On Dec. 11, 2015, a team of scientists reported the discovery of a new human virus, now known as human pegivirus-2 (HPgV-2).
In the journal PLOS Pathogens, the researchers—from Abbott, the University of California San Francisco (UCSF) and the Center for Liver Diseases at the University of Chicago—described eight complete and four partial strains of the previously unknown virus.
“Based on our findings, our team used the genetic makeup of the virus to develop both a molecular test for detecting it in the bloodstream and an antibody test for determining an immune response to the virus,” said John Hackett Jr, PhD, divisional vice president of applied research and technology at Abbott. “Our next step is to explore whether this new virus can cause disease, and if so, work with blood banks to continue to help safeguard the world’s blood supply against these types of new viruses.”
The researchers showed that infection with this blood-borne virus is tightly linked with hepatitis C. All 12 patients in the study who carried HPgV-2 were also infected with hepatitis C. It is unclear, however, whether the virus can cause disease on its own.
“We are just beginning to explore the clinical ramifications,” said study co-author Andrew Aronsohn, MD, a liver specialist and assistant professor of medicine at the University of Chicago. “Does it make a difference to the infected person’s health? Does it work with hepatitis C to make patients even sicker? We don’t yet know. We only know that a blood-borne virus, never before detected, is out there.”
The first evidence came from a former University of Chicago Medicine patient. The “index case” was a 70-year-old woman with multiple complex health issues, as well as HPgV-2. She died from multi-organ failure in 2011.
Luckily—for the researchers—she had agreed to donate a little bit of her blood during a previous hospital stay in 2008. The blood was stored in TRIDOM, short for Translational Research Initiative in the Department of Medicine, a human tissue biobank established at the university in 2005. TRIDOM now holds blood samples from more than 7,000 patients. Investigators use the collection to search for connections, like this one, between clinical information and various biological markers.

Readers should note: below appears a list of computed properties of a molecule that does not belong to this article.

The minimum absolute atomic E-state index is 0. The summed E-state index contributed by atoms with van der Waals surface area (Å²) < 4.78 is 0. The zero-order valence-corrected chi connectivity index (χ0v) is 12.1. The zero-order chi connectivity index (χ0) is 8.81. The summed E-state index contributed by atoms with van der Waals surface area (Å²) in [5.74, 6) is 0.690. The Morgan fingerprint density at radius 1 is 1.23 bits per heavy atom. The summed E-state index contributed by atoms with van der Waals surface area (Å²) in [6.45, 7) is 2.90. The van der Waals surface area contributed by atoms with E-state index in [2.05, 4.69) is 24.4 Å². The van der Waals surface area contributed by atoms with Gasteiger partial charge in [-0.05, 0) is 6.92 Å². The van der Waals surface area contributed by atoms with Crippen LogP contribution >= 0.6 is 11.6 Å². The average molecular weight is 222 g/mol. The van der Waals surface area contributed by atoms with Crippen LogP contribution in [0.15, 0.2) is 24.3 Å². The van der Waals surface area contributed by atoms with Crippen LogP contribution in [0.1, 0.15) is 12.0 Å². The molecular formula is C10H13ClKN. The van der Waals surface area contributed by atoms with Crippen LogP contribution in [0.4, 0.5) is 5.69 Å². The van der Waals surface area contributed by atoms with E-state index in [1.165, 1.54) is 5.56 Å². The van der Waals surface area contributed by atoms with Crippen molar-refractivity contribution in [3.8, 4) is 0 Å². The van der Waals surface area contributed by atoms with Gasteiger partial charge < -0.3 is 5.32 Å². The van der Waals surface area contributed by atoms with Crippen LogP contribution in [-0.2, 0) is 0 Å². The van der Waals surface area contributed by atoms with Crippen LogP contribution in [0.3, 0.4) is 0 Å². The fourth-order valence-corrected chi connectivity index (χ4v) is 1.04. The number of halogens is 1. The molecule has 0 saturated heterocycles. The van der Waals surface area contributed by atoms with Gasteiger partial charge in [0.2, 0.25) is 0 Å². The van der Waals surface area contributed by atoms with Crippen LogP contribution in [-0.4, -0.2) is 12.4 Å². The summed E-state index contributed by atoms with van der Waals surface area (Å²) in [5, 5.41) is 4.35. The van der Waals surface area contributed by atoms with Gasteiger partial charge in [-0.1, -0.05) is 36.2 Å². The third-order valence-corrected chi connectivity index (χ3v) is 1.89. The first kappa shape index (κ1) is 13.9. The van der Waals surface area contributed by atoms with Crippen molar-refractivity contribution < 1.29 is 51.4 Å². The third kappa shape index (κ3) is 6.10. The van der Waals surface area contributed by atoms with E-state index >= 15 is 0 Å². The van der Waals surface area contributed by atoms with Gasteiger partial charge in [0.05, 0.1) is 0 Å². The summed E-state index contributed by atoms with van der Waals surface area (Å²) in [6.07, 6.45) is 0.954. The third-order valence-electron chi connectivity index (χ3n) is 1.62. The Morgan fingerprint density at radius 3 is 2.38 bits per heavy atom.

Dr. Aronsohn was kind enough to answer some questions about the process of the team’s discovery.
ScienceLife: You and colleagues at Abbott and UCSF found this virus in blood from 12 patients. How common do you think the virus might be?
Andrew Aronsohn: We found evidence of the virus in 12 of the 2,440 patients who had their blood screened, so it’s not very common. That’s 12 out of 982 people with hepatitis C, and zero out of 1,458 people who did not have hepatitis C. There are far more people without hepatitis C, thank goodness, than with; so overall it’s a fraction of one percent. There was no evidence of active HPgV-2 infection in patients with HIV or hepatitis B, or in healthy volunteer blood donors.
SL: How do we think patient #1 acquired this virus?
AA: We don’t know specifically. Her history, however, put her at high risk for blood-borne infections. She suffered from sickle-cell disease and hypertension. She had liver damage from hepatitis C plus kidney disease. She was diagnosed with hepatitis in 1999 and treated, unsuccessfully, with interferon. Because of her sickle-cell disease, she had frequent blood transfusions throughout her lifetime. That raised her risk for such infections.